The Winter Ghosts, By Kate Moss

Kate Mosse is no stranger to the pleasures of the supernatural. Her previous novel, Sepulchre, dealt in Tarot cards and devil worship, while Labyrinth, her international bestseller, rivalled Dan Brown in the Grail-gripper stakes. This short novel, a ghost story of the old school, is an altogether more compressed and classic affair.

The best ghost stories concern the predicaments of the living rather than the dead. Freddie Watson, this book's narrator, emerges as a textbook haunted hero. A quiet, studious sort, he has never got over the death of his older brother, George, in the Great War. In an attempt to put aside his grief, he decides to take a holiday in south-western France. It's here, while motoring through the snowy foothills of the Pyrenees, that his car spins off the road and he's forced to take refuge in the nearest village.

Nulle, like so many of Mosse's well-drawn French towns, proves more down-at-heel than charming - its cobbled streets shabby, the Place de L'Eglise empty. When at his landlady's suggestion, Freddie accepts an invitation to attend the village's winter fête, things get yet more disquieting. Even Freddie at his most obtuse can't fail to notice that his drinking companions are sporting period dress, humming plainsong and spouting occitan.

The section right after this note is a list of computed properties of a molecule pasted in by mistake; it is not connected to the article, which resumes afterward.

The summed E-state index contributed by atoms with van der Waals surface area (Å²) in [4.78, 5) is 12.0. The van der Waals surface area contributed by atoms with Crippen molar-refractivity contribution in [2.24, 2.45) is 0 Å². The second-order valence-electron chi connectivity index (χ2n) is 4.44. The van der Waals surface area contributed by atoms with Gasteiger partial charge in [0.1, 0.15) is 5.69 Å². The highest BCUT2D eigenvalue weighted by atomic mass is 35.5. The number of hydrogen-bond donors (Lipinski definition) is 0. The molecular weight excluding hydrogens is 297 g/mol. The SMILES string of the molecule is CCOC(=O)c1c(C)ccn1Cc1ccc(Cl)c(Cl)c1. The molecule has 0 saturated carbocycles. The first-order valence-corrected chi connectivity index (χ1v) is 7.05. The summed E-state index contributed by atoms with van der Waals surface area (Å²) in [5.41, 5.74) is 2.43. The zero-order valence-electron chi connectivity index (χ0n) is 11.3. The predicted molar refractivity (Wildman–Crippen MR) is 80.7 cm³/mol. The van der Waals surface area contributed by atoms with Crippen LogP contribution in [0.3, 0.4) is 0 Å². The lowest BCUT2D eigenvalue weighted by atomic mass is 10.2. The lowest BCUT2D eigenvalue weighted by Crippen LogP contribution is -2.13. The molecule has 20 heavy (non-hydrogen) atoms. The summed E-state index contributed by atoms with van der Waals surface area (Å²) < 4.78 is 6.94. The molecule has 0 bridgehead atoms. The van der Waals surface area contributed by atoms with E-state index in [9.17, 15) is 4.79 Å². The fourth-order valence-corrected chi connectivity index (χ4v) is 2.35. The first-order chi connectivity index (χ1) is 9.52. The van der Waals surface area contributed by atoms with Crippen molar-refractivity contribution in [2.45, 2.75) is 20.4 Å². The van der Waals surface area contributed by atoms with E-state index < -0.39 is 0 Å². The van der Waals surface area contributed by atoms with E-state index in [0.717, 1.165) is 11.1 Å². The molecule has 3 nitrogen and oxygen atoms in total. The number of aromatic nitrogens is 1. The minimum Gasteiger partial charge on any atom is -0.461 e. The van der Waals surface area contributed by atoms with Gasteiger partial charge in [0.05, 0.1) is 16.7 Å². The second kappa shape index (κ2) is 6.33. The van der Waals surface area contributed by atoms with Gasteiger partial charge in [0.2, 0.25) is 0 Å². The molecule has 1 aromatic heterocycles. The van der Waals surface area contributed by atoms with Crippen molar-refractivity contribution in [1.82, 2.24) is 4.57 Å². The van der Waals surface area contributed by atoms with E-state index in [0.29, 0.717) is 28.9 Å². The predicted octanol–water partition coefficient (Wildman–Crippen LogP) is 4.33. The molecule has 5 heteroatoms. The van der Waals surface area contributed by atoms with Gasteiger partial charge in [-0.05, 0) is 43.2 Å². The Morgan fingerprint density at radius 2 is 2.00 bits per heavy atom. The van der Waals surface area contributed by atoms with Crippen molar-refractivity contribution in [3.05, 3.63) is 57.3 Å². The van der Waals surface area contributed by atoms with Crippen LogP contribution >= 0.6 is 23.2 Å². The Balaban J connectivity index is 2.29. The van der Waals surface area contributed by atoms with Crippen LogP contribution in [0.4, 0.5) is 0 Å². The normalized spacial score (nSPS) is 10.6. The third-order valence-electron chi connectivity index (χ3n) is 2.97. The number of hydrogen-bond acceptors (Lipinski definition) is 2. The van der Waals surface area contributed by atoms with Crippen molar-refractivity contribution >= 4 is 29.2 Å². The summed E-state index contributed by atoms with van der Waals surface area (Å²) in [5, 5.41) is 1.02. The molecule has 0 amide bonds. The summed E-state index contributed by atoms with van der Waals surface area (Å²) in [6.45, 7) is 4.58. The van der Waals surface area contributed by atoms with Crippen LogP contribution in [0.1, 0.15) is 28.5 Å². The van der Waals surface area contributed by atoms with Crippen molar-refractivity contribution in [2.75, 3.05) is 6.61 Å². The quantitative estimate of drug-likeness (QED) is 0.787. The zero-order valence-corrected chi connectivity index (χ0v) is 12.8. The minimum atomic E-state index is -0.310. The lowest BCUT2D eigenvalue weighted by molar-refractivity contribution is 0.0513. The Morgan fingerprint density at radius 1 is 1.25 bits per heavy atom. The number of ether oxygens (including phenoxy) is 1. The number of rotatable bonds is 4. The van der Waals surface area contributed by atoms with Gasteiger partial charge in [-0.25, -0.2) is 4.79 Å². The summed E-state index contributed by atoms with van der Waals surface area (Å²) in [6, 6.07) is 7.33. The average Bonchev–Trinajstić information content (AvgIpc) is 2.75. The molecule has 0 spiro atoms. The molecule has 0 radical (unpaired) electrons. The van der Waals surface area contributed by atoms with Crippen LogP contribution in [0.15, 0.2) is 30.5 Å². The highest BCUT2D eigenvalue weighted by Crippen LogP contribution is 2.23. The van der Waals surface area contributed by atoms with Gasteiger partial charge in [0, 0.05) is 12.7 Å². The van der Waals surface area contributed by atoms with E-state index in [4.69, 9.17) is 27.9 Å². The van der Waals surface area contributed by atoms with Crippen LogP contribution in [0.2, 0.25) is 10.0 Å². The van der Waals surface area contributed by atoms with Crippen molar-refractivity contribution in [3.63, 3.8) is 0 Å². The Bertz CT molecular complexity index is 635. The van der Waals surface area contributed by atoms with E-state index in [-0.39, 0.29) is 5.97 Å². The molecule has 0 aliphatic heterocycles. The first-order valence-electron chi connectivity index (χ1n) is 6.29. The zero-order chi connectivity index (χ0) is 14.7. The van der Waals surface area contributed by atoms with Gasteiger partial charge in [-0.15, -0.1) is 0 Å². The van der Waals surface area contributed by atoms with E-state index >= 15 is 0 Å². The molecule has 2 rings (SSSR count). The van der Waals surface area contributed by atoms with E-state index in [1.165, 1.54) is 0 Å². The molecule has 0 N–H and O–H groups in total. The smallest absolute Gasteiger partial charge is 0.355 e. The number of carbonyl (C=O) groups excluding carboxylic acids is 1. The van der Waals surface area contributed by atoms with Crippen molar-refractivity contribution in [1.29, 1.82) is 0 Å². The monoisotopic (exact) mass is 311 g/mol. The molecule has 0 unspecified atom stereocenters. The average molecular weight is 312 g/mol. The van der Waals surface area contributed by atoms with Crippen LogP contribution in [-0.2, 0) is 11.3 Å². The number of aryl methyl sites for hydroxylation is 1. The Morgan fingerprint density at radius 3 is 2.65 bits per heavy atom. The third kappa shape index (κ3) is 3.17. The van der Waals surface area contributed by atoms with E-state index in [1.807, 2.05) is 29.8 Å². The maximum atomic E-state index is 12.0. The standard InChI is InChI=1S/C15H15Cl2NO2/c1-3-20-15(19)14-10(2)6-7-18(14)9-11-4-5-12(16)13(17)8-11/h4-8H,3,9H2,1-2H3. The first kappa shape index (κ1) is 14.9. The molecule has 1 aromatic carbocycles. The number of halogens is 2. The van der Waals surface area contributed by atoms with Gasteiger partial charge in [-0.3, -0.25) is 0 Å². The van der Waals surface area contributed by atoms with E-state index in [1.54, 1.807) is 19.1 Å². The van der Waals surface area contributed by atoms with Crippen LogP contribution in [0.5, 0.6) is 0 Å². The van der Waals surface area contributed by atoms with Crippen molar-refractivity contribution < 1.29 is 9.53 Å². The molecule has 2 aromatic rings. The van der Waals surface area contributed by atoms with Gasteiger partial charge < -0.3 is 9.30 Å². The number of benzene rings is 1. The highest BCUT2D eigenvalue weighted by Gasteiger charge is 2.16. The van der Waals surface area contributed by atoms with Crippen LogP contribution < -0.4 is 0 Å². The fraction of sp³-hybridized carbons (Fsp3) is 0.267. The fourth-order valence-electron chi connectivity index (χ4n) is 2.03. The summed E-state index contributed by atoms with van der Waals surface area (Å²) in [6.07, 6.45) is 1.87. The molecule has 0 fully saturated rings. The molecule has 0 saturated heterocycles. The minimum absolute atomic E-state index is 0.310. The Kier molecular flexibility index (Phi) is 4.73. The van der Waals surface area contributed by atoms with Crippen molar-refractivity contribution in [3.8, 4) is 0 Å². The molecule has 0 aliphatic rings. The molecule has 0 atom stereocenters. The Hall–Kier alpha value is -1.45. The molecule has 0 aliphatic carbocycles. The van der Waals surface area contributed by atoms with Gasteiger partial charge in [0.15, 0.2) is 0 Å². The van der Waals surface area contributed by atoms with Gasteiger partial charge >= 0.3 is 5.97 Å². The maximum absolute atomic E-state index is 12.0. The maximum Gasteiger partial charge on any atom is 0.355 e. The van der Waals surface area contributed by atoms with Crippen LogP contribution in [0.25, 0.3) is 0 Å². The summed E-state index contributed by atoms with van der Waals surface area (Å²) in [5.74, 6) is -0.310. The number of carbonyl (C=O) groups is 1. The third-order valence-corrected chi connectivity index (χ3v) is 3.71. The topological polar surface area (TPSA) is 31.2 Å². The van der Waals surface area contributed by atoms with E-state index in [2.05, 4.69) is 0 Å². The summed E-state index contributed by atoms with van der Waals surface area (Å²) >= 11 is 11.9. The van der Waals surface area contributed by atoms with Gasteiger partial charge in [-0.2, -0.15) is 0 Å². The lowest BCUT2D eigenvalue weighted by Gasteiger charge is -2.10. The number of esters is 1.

Freddie's psychic turmoil - as we work out quicker than he does - seems to have channelled long-buried memories of Cathar persecution in the region. The walls between past and present are thin, and it's clear that he has travelled further than he intended. Among the late-night revellers is a beautiful young woman, Fabrissa, to whom he feels drawn to confide his sorry history of loss and grief. The girl's own story, when it eventually unfolds, is a tale of nocturnal massacres and charnel house horrors.

The Winter Ghosts sees Mosse writing at her most taut and succinct. The early chapters, with their evocative landscape of forlorn mountain passes and soughing pine trees, suggest unspecified depths and hidden threat. It's only later, as the novel becomes more interested in the spirit made flesh, rather than its more menacing disembodied presence, that the link between the fallen of the Somme and long-ago heretics starts to feel a little far-fetched.

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